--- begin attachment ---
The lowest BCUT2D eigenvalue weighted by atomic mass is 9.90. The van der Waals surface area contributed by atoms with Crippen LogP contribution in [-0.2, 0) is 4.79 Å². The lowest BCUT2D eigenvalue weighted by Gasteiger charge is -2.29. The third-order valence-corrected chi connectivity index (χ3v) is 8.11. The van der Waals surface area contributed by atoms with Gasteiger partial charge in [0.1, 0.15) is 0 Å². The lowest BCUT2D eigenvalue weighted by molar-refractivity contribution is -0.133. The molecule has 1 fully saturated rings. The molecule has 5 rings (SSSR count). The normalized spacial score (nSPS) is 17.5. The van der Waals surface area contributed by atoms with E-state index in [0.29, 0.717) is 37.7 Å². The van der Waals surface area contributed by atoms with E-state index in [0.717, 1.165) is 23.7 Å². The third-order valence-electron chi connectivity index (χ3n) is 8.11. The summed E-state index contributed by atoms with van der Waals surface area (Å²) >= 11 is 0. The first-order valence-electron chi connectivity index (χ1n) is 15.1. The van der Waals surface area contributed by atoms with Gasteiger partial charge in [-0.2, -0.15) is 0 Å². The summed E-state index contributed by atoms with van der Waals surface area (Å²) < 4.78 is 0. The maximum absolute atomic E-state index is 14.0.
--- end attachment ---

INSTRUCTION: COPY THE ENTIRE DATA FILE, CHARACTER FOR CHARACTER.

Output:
The lowest BCUT2D eigenvalue weighted by atomic mass is 9.90. The van der Waals surface area contributed by atoms with Crippen LogP contribution in [-0.2, 0) is 4.79 Å². The lowest BCUT2D eigenvalue weighted by Gasteiger charge is -2.29. The third-order valence-corrected chi connectivity index (χ3v) is 8.11. The van der Waals surface area contributed by atoms with Gasteiger partial charge in [0.1, 0.15) is 0 Å². The lowest BCUT2D eigenvalue weighted by molar-refractivity contribution is -0.133. The molecule has 1 fully saturated rings. The molecule has 5 rings (SSSR count). The normalized spacial score (nSPS) is 17.5. The van der Waals surface area contributed by atoms with E-state index in [0.29, 0.717) is 37.7 Å². The van der Waals surface area contributed by atoms with E-state index in [0.717, 1.165) is 23.7 Å². The third-order valence-electron chi connectivity index (χ3n) is 8.11. The summed E-state index contributed by atoms with van der Waals surface area (Å²) >= 11 is 0. The first-order valence-electron chi connectivity index (χ1n) is 15.1. The van der Waals surface area contributed by atoms with Gasteiger partial charge in [-0.2, -0.15) is 0 Å². The summed E-state index contributed by atoms with van der Waals surface area (Å²) < 4.78 is 0. The maximum absolute atomic E-state index is 14.0.